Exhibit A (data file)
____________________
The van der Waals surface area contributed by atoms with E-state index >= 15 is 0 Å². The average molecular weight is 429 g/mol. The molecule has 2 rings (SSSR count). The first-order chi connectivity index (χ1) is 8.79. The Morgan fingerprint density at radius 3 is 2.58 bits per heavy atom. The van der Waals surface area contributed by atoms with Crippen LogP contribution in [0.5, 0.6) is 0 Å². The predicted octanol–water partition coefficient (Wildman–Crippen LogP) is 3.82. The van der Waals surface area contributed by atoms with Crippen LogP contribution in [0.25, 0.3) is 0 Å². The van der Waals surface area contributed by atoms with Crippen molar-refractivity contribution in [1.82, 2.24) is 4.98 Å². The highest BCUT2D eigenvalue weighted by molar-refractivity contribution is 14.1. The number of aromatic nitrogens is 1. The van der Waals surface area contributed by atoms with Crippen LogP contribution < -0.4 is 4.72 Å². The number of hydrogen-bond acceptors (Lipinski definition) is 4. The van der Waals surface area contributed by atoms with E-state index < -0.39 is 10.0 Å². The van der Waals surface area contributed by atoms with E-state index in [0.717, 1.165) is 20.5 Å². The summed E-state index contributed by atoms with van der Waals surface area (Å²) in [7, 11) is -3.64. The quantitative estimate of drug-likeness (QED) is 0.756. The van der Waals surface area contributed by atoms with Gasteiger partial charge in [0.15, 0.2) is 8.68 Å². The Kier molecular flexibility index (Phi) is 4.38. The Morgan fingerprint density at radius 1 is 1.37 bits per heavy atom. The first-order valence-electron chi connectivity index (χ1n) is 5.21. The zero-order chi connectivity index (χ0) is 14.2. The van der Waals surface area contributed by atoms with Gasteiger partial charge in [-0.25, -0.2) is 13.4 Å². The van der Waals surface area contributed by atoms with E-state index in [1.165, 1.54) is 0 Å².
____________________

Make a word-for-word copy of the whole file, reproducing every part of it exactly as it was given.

The van der Waals surface area contributed by atoms with E-state index >= 15 is 0 Å². The average molecular weight is 429 g/mol. The molecule has 2 rings (SSSR count). The first-order chi connectivity index (χ1) is 8.79. The Morgan fingerprint density at radius 3 is 2.58 bits per heavy atom. The van der Waals surface area contributed by atoms with Crippen LogP contribution in [0.5, 0.6) is 0 Å². The predicted octanol–water partition coefficient (Wildman–Crippen LogP) is 3.82. The van der Waals surface area contributed by atoms with Crippen LogP contribution in [0.25, 0.3) is 0 Å². The van der Waals surface area contributed by atoms with Crippen molar-refractivity contribution in [1.82, 2.24) is 4.98 Å². The highest BCUT2D eigenvalue weighted by molar-refractivity contribution is 14.1. The number of aromatic nitrogens is 1. The van der Waals surface area contributed by atoms with Crippen LogP contribution < -0.4 is 4.72 Å². The number of hydrogen-bond acceptors (Lipinski definition) is 4. The van der Waals surface area contributed by atoms with E-state index < -0.39 is 10.0 Å². The van der Waals surface area contributed by atoms with E-state index in [0.717, 1.165) is 20.5 Å². The summed E-state index contributed by atoms with van der Waals surface area (Å²) in [7, 11) is -3.64. The quantitative estimate of drug-likeness (QED) is 0.756. The van der Waals surface area contributed by atoms with Gasteiger partial charge in [0.15, 0.2) is 8.68 Å². The Kier molecular flexibility index (Phi) is 4.38. The Morgan fingerprint density at radius 1 is 1.37 bits per heavy atom. The first-order valence-electron chi connectivity index (χ1n) is 5.21. The zero-order chi connectivity index (χ0) is 14.2. The van der Waals surface area contributed by atoms with Gasteiger partial charge in [-0.25, -0.2) is 13.4 Å². The van der Waals surface area contributed by atoms with E-state index in [1.165, 1.54) is 0 Å².